The customer is always right, and always changing. Consumer-driven markets are facing pressure to introduce more products, more quickly and with more specialisation. Manufacturers must adapt. They must evolve processes quickly, efficiently, and cost-effectively. Meeting consumer demands is not a place for playing “catch up”. First to market with a product innovation often wins the market and dominates the mindshare of the buyer.
Is it possible to successfully fulfil customer expectations without sacrificing line efficiency and enduring the high cost of warehousing multiple variations of products, models, components, and parts?
Manufacturing flexibility is key
The answer is “yes.” Flexibility is key. Being predictive, responsive, and decisive in actions are other attributes that manufacturers with successful on-demand fulfilment capabilities share. They are finding ways to postpone final product customisation until much later in the supply chain and much closer to the point of retail sale.
This involves keeping only basic products in domestic warehouses and not making them retail-ready until retailers identify demand trends. These buying predictions are translated into forecasts and then communicated to the manufacturers in the form of an order. Sometimes this process of identifying a consumer preference and fulfilling an order can span as little as three days. A response time of five to seven days is not uncommon.Read more: 5 key factors to overcome manufacturing operational challenges and complexity
For manufacturers, this means delaying assembling the final products until retailers have successfully “sensed the shelf” and predicted a need. The last minute changes to the product could range from installing special software, changing product colours and features, or including supplemental devices like extra power cords, printers, etc.
Companies, therefore, must be able to deploy build of materials within their domestic warehouses. Detailed pick, pack, and ship capabilities are also important for fulfilling complex orders.
Most importantly, the manufacturer needs a strategy and solid plan for ways to execute builds of materials and customise a wider variety of products on a smaller lot basis. Success depends on the ability to respond quickly to the retail environment’s short order and delivery cycles.
Part of that plan involves having the right cellular manufacturing layout for the warehouse, people being trained and cross-trained on multiple tasks to perform product enhancements, and ultimately a technology platform that helps all of these steps to happen in an organised, consistent, and measurable way.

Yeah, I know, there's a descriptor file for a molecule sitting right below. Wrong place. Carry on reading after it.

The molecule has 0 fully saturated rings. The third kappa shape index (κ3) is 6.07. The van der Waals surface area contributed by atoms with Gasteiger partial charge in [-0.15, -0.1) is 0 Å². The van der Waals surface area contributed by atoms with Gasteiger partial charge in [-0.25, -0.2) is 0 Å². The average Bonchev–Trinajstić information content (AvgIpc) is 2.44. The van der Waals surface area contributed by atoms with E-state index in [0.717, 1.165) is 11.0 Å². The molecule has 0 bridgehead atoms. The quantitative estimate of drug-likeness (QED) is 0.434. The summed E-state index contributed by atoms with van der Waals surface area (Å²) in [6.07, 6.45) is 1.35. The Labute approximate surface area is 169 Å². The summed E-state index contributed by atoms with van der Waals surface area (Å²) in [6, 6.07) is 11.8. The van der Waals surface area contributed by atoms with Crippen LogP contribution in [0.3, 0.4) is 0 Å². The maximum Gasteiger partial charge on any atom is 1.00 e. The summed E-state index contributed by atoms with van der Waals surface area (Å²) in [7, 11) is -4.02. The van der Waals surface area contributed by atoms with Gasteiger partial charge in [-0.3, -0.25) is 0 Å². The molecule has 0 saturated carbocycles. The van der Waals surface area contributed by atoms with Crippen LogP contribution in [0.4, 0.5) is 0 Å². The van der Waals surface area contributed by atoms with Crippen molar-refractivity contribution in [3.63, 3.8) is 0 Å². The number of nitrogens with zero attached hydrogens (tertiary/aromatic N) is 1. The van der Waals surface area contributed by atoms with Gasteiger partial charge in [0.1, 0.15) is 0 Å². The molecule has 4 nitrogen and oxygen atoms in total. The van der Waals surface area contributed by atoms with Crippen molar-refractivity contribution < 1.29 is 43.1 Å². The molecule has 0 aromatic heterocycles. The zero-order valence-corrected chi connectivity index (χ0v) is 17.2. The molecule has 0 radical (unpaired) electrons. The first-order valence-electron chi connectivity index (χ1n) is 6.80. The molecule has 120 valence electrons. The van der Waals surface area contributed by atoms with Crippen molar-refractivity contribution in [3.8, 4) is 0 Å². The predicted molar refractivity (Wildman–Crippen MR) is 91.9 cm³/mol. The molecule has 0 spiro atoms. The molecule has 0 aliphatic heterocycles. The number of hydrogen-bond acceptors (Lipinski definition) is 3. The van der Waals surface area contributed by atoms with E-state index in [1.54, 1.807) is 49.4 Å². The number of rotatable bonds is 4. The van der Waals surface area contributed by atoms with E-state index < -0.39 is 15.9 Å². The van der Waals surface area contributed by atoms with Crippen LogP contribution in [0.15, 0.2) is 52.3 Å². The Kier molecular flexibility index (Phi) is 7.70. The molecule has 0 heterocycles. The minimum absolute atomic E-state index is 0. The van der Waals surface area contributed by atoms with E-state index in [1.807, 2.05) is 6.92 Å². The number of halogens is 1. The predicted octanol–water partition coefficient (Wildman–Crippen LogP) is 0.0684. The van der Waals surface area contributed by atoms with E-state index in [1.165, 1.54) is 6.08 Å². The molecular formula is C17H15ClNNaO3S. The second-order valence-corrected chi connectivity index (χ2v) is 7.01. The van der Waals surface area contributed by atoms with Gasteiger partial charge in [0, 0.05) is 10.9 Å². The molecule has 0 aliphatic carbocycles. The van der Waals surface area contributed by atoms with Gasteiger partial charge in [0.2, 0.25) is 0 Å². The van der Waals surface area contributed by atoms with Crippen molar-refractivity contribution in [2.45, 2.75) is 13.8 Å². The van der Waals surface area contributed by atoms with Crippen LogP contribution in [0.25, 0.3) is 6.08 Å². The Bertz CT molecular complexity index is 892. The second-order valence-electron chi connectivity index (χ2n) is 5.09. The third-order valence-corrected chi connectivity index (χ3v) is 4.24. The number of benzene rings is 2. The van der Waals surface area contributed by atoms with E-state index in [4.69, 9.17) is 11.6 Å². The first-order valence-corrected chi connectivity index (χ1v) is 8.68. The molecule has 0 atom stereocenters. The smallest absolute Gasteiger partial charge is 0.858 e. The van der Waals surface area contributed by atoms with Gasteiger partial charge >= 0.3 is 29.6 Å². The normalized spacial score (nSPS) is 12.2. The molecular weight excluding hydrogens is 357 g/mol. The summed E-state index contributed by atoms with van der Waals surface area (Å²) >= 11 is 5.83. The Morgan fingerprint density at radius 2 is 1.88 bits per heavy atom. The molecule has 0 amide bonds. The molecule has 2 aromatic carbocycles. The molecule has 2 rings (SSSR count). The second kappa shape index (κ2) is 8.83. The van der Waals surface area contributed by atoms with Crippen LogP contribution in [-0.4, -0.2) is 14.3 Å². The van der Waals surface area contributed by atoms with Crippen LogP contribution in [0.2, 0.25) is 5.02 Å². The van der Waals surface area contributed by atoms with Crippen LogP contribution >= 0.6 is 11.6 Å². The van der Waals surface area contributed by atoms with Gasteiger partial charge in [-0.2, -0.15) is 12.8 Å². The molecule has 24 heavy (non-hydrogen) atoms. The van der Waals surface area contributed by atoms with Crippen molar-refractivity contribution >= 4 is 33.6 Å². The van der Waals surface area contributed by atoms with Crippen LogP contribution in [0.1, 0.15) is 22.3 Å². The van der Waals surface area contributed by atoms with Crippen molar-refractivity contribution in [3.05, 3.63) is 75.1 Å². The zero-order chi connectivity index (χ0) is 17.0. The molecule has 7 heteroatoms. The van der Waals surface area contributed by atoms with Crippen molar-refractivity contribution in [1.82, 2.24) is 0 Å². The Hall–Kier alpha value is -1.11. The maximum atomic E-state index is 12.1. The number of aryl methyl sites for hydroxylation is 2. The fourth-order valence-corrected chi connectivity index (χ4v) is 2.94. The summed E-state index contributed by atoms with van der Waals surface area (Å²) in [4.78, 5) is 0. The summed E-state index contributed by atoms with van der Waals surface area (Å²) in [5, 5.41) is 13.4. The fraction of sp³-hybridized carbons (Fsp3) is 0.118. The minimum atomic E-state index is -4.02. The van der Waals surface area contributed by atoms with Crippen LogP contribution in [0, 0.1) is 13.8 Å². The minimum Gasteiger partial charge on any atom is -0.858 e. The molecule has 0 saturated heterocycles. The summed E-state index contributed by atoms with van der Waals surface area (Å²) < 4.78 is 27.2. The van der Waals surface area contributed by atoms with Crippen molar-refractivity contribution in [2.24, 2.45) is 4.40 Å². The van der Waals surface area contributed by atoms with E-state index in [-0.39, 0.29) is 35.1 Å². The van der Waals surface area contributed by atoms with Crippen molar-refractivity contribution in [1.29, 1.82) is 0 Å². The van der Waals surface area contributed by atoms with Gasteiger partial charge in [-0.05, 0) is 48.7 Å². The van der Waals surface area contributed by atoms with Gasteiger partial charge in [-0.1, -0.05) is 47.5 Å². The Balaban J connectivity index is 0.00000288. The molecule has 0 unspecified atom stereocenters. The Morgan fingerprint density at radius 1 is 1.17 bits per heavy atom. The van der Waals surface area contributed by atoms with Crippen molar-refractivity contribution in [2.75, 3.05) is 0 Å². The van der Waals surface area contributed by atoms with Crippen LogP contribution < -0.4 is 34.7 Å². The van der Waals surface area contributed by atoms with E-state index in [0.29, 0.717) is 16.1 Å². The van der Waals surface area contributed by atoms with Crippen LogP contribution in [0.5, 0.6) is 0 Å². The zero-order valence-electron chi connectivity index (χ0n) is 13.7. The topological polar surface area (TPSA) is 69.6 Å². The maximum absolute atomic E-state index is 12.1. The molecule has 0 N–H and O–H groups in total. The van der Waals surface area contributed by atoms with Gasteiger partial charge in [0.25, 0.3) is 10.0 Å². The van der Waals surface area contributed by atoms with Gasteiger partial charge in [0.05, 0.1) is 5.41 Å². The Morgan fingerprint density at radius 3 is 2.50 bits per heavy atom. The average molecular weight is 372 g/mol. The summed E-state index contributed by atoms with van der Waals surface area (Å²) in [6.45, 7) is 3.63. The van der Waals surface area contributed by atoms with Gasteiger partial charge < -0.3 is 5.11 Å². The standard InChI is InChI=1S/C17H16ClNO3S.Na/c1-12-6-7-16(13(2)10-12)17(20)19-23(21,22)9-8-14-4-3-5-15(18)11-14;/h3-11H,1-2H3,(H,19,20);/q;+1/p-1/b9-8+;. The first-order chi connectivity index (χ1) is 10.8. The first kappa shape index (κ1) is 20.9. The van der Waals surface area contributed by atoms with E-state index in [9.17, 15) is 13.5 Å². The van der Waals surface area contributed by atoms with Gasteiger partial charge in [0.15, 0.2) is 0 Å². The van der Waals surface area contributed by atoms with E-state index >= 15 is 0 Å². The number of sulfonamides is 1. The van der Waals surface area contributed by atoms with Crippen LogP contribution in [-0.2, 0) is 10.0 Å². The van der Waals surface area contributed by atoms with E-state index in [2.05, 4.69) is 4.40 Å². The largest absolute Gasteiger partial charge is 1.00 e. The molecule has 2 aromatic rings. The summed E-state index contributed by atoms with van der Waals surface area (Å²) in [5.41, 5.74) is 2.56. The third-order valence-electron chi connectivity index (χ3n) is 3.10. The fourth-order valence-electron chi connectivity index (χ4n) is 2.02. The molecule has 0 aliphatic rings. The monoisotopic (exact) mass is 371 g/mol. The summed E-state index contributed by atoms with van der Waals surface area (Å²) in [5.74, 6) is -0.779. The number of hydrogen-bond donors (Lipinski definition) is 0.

Modern ERP technology that supports product specialisation in manufacturing
Manufacturers are turning to ERP technology to help them address these changing business and process needs—and do it in a cost effective manner. Without the right ERP tools, this evolving business model would be highly time consuming and labour intensive, and would require a large capital investment for the various parts and components.
Fulfilling small specialised orders defies all of the cost-effective strategies of mass manufacturing where larger volume and scale provide the savings needed to generate profitability. So, how can a manufacturer retain productivity and cost efficiency, despite this deviation from the mass production concept? The answer lies in the use of ERP technology to automate, streamline, and escalate activities.Read more: Challenges in Selecting ERP Solutions for Manufacturing
Manufacturers heavily relying on assembly postponement or product specialisation seek ERP solutions that allow them to monitor complex processes and products—down to the component level—with precision.
From tracking inventories of parts—based on individual serial numbers and the likely combination of how they will be used—to configuration specifications and compliance mandates, the ERP solution must be able to provide users with contextual data to speed decisions and process flow. The system has to help the user anticipate the next step and ask the right questions, reducing the possibility of error or oversight. With a large volume of possible configurations, details cannot be left to memory—or a simple clipboard.
Analytics also play an important role in the ability to predict needs and maintain appropriate inventory levels. Advanced business intelligence helps manufacturers identify trends and drill into details of production achievements.Read more: Data Analytics for Manufacturing: the Tesla’s Case Study
For communicating with subcontractors, vendors and the supply chain, online portals, mobility solutions, and collaboration tools speed data sharing and allow the designers, estimators, and engineers to connect in meaningful dialogue. Consumers can also enter their customer orders and check on delivery status.